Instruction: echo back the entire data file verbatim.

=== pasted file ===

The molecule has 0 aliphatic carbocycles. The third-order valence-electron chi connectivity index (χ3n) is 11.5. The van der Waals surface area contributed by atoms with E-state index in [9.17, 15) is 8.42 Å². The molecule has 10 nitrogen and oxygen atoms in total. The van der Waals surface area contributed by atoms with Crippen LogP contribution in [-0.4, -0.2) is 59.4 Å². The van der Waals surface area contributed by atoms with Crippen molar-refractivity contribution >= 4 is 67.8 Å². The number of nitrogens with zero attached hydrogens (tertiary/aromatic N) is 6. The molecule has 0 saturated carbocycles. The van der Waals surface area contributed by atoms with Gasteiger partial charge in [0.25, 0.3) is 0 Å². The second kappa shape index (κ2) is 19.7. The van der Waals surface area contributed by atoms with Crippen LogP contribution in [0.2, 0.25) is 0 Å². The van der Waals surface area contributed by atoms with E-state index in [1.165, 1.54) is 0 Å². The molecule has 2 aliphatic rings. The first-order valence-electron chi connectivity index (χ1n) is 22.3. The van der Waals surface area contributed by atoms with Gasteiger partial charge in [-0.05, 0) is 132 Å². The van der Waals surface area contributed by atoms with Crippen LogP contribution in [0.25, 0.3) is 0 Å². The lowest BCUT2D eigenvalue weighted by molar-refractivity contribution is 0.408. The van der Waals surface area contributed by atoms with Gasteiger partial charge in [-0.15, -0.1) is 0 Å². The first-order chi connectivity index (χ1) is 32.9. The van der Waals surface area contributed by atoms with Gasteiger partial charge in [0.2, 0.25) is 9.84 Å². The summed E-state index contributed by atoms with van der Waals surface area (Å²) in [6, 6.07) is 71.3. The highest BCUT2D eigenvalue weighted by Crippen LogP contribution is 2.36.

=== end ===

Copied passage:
The molecule has 0 aliphatic carbocycles. The third-order valence-electron chi connectivity index (χ3n) is 11.5. The van der Waals surface area contributed by atoms with E-state index in [9.17, 15) is 8.42 Å². The molecule has 10 nitrogen and oxygen atoms in total. The van der Waals surface area contributed by atoms with Crippen LogP contribution in [-0.4, -0.2) is 59.4 Å². The van der Waals surface area contributed by atoms with Crippen molar-refractivity contribution >= 4 is 67.8 Å². The number of nitrogens with zero attached hydrogens (tertiary/aromatic N) is 6. The molecule has 0 saturated carbocycles. The van der Waals surface area contributed by atoms with Gasteiger partial charge in [0.25, 0.3) is 0 Å². The second kappa shape index (κ2) is 19.7. The van der Waals surface area contributed by atoms with Crippen LogP contribution in [0.2, 0.25) is 0 Å². The van der Waals surface area contributed by atoms with E-state index in [1.165, 1.54) is 0 Å². The molecule has 2 aliphatic rings. The first-order valence-electron chi connectivity index (χ1n) is 22.3. The van der Waals surface area contributed by atoms with Gasteiger partial charge in [-0.05, 0) is 132 Å². The van der Waals surface area contributed by atoms with Crippen LogP contribution in [0.25, 0.3) is 0 Å². The lowest BCUT2D eigenvalue weighted by molar-refractivity contribution is 0.408. The van der Waals surface area contributed by atoms with Gasteiger partial charge in [-0.15, -0.1) is 0 Å². The first-order chi connectivity index (χ1) is 32.9. The van der Waals surface area contributed by atoms with Gasteiger partial charge in [0.2, 0.25) is 9.84 Å². The summed E-state index contributed by atoms with van der Waals surface area (Å²) in [6, 6.07) is 71.3. The highest BCUT2D eigenvalue weighted by Crippen LogP contribution is 2.36.